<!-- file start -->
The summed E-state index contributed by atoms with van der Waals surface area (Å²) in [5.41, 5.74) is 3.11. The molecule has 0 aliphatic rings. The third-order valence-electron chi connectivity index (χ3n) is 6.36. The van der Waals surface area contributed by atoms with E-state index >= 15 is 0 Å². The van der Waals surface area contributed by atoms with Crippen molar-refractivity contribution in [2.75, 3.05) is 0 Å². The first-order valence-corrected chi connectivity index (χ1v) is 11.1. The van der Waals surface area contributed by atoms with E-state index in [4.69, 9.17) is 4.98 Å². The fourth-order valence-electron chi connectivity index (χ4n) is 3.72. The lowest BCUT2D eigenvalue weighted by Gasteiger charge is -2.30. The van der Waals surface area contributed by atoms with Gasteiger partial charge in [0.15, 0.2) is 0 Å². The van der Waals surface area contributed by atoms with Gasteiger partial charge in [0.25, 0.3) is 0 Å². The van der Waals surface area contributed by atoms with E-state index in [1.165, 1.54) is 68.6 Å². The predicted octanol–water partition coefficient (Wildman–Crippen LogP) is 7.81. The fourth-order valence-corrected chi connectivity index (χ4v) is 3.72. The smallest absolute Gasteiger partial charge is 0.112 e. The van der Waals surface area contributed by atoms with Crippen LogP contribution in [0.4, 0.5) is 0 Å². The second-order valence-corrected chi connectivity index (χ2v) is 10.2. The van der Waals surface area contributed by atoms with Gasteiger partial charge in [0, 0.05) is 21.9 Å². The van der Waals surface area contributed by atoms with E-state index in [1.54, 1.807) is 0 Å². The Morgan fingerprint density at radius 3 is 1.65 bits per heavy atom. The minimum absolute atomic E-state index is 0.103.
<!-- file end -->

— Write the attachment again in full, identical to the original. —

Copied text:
The summed E-state index contributed by atoms with van der Waals surface area (Å²) in [5.41, 5.74) is 3.11. The molecule has 0 aliphatic rings. The third-order valence-electron chi connectivity index (χ3n) is 6.36. The van der Waals surface area contributed by atoms with E-state index >= 15 is 0 Å². The van der Waals surface area contributed by atoms with Crippen molar-refractivity contribution in [2.75, 3.05) is 0 Å². The first-order valence-corrected chi connectivity index (χ1v) is 11.1. The van der Waals surface area contributed by atoms with E-state index in [4.69, 9.17) is 4.98 Å². The fourth-order valence-electron chi connectivity index (χ4n) is 3.72. The lowest BCUT2D eigenvalue weighted by Gasteiger charge is -2.30. The van der Waals surface area contributed by atoms with Gasteiger partial charge in [0.15, 0.2) is 0 Å². The van der Waals surface area contributed by atoms with Gasteiger partial charge in [0.25, 0.3) is 0 Å². The van der Waals surface area contributed by atoms with E-state index in [1.165, 1.54) is 68.6 Å². The predicted octanol–water partition coefficient (Wildman–Crippen LogP) is 7.81. The fourth-order valence-corrected chi connectivity index (χ4v) is 3.72. The smallest absolute Gasteiger partial charge is 0.112 e. The van der Waals surface area contributed by atoms with Crippen LogP contribution in [0.4, 0.5) is 0 Å². The second-order valence-corrected chi connectivity index (χ2v) is 10.2. The van der Waals surface area contributed by atoms with Gasteiger partial charge in [0, 0.05) is 21.9 Å². The van der Waals surface area contributed by atoms with E-state index in [1.54, 1.807) is 0 Å². The Morgan fingerprint density at radius 3 is 1.65 bits per heavy atom. The minimum absolute atomic E-state index is 0.103.